This Book Is Not Yet Rated

One question I have gotten a number of times since the Elger and the Moon pre-order went live is some variation of: “What age group is this book written for?” Up until now, I have not thought overly hard about the answer to that question. When I was a kid, there were shelves full of fantasy and science fiction novels (my parents were members of the Science Fiction Book Club for as long as I can remember) and I would simply grab something off one of those shelves and read it. I never worried about whether the book would be appropriate or not: I would either be able to make sense of it or not, and either enjoy it or not.


For their part, my parents did not filter the world for us. We grew up on a farm where animals lived, bred and died and the entertainment we consumed was whatever we could handle without being little assholes about it. And if we did act inappropriately based on something we had read, watched or played, my parents wisely blamed us rather than the particular media. Of course, I am a parent now and I would go out on a limb and say my parents were much more discerning and careful about what we engaged in than I would have noticed at the time, but even so there were plenty of boobs, blood and bad words to keep my 12 year old self happy and feeling like I had the keys to the grown up kingdom.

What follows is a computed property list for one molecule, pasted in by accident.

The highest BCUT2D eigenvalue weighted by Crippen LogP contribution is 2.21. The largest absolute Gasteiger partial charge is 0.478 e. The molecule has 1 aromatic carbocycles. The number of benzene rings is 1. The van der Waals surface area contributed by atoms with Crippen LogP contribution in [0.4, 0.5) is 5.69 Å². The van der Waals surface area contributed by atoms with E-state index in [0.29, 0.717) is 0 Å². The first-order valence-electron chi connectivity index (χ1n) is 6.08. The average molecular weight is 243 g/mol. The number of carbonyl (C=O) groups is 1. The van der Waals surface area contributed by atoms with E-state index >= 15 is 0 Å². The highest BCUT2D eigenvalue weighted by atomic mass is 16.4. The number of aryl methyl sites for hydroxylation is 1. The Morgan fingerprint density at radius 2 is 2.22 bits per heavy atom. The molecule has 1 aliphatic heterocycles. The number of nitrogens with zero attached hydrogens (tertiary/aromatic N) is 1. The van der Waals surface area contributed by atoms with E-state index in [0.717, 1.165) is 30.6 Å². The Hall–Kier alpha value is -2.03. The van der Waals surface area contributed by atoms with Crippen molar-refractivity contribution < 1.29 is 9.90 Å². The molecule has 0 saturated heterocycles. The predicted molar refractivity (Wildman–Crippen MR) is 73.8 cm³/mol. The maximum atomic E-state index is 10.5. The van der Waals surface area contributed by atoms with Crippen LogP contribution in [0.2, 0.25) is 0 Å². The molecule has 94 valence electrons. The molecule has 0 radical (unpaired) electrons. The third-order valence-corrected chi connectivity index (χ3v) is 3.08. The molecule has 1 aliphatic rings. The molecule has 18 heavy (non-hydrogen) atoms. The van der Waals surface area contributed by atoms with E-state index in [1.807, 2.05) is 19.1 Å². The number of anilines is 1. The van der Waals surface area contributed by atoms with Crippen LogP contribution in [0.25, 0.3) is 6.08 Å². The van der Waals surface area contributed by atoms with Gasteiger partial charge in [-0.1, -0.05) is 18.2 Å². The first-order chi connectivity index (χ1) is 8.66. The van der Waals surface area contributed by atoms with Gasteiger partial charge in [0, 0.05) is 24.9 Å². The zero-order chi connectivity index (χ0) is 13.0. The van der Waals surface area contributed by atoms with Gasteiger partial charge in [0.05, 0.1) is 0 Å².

All that said, I am not oblivious to the concerns of parents and the contents of the media their kids consume. I am a parent and I care, even if my tolerances are different than some other folks. With that in mind, I want to talk about the degree to which Elger may or may not be appropriate for any given child — not so much by age group (I was reading stuff at 10 that some high schoolers wouldn’t want to slog through) but by content. If you are a parent and you wonder whether Elger and the Moon is appropriate for your kid, I hope this helps you decide.